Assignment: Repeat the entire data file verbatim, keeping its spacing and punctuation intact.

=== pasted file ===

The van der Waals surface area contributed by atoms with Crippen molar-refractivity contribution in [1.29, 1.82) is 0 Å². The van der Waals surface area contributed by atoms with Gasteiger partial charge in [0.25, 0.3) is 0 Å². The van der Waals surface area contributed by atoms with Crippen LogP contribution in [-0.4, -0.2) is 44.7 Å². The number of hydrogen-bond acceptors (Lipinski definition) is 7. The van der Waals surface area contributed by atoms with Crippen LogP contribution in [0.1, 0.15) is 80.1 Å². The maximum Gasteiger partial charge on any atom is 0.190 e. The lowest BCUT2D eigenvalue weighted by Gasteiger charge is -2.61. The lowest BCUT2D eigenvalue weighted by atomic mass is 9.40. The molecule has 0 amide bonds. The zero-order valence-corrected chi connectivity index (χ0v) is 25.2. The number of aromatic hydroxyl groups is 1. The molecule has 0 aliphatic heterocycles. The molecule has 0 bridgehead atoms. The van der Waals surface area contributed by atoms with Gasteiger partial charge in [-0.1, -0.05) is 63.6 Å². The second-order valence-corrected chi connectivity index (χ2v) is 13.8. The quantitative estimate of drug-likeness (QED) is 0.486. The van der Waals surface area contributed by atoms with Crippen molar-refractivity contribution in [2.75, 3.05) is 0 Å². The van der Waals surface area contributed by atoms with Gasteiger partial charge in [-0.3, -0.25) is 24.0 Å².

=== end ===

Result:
The van der Waals surface area contributed by atoms with Crippen molar-refractivity contribution in [1.29, 1.82) is 0 Å². The van der Waals surface area contributed by atoms with Gasteiger partial charge in [0.25, 0.3) is 0 Å². The van der Waals surface area contributed by atoms with Crippen LogP contribution in [-0.4, -0.2) is 44.7 Å². The number of hydrogen-bond acceptors (Lipinski definition) is 7. The van der Waals surface area contributed by atoms with Crippen LogP contribution in [0.1, 0.15) is 80.1 Å². The maximum Gasteiger partial charge on any atom is 0.190 e. The lowest BCUT2D eigenvalue weighted by Gasteiger charge is -2.61. The lowest BCUT2D eigenvalue weighted by atomic mass is 9.40. The molecule has 0 amide bonds. The zero-order valence-corrected chi connectivity index (χ0v) is 25.2. The number of aromatic hydroxyl groups is 1. The molecule has 0 aliphatic heterocycles. The molecule has 0 bridgehead atoms. The van der Waals surface area contributed by atoms with Gasteiger partial charge in [-0.1, -0.05) is 63.6 Å². The second-order valence-corrected chi connectivity index (χ2v) is 13.8. The quantitative estimate of drug-likeness (QED) is 0.486. The van der Waals surface area contributed by atoms with Crippen molar-refractivity contribution in [2.75, 3.05) is 0 Å². The van der Waals surface area contributed by atoms with Gasteiger partial charge in [-0.3, -0.25) is 24.0 Å².